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Thread: Scandinavian R1a

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    Scandinavian R1a

    I was wondering if someone could give a quick summary of the earliest roots of R1a in Scandinavia. Is it a mix or is most of stem from a single branch off. If so, how old might that branching off be? I am curious because I have in the recent past thought ANE could have entered Scandinavia in the Mesolithic with pressure microblades. Is there any sign that Scandinavian R1a or some of it could have branched off that early

    Also what is the best most up to date user friendly R1a tree that indicates geography or linguistic associations?
    Last edited by alan; 07-13-2014 at 06:52 PM.

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    Quote Originally Posted by alan View Post
    I was wondering if someone could give a quick summary of the earliest roots of R1a in Scandinavia. Is it a mix or is most of stem from a single branch off. If so, how old might that branching off be? I am curious because I have in the recent past thought ANE could have entered Scandinavia in the Mesolithic with pressure microblades. Is there any sign that Scandinavian R1a or some of it could have branched off that early

    Also what is the best most up to date user friendly R1a tree that indicates geography or linguistic associations?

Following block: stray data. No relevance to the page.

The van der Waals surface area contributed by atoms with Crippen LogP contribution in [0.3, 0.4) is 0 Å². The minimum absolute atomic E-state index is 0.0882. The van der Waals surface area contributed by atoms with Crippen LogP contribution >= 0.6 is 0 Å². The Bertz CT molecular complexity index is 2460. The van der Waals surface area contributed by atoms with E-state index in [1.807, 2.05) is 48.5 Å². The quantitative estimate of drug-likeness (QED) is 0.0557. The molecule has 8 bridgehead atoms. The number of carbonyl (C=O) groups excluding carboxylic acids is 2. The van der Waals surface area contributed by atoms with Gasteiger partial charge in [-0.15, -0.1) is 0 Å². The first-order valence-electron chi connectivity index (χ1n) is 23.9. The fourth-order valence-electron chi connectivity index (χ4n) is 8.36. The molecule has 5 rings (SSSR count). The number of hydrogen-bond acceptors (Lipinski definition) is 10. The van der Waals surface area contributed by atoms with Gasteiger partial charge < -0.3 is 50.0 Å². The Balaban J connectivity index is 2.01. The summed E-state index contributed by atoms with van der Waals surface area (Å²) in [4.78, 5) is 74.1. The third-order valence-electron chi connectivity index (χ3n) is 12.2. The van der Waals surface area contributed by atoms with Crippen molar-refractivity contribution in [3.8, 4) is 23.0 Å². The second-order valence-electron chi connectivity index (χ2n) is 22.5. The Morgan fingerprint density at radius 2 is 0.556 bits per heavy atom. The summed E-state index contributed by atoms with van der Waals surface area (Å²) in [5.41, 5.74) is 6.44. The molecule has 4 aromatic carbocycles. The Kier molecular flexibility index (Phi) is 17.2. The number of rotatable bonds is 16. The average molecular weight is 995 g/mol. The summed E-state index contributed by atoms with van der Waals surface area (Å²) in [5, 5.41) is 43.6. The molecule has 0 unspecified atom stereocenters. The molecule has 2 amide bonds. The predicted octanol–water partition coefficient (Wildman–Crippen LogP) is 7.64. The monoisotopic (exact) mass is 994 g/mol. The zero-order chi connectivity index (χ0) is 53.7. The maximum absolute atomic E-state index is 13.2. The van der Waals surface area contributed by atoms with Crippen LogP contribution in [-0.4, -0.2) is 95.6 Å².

I don’t know any data that would support the presence of R1a in Scandinavia prior to 3000 BC (i.e before the R1a-Z284 people or their ancestors from the parental clade R1a-Y2395 came to Scandinavia). However, since it is commonly suspected that R1a was present in Eastern Europe at a relatively early date, it is of course possible that some early lineages of R1a(xM417) could have penetrated the Fennoscandia in the pre-Neolithic times (just like the currently extinct sublineages of I2 did).

    As for the most recently updated (and “user-friendly”) R1a tree, please visit the R1a1a and Subclades project:
    https://www.familytreedna.com/public/r1a/
    Since the NGS-based R1a tree grows very quickly, some more detailed schemes are also available for particular sub-branches, but I guess you are more interested in the general structure.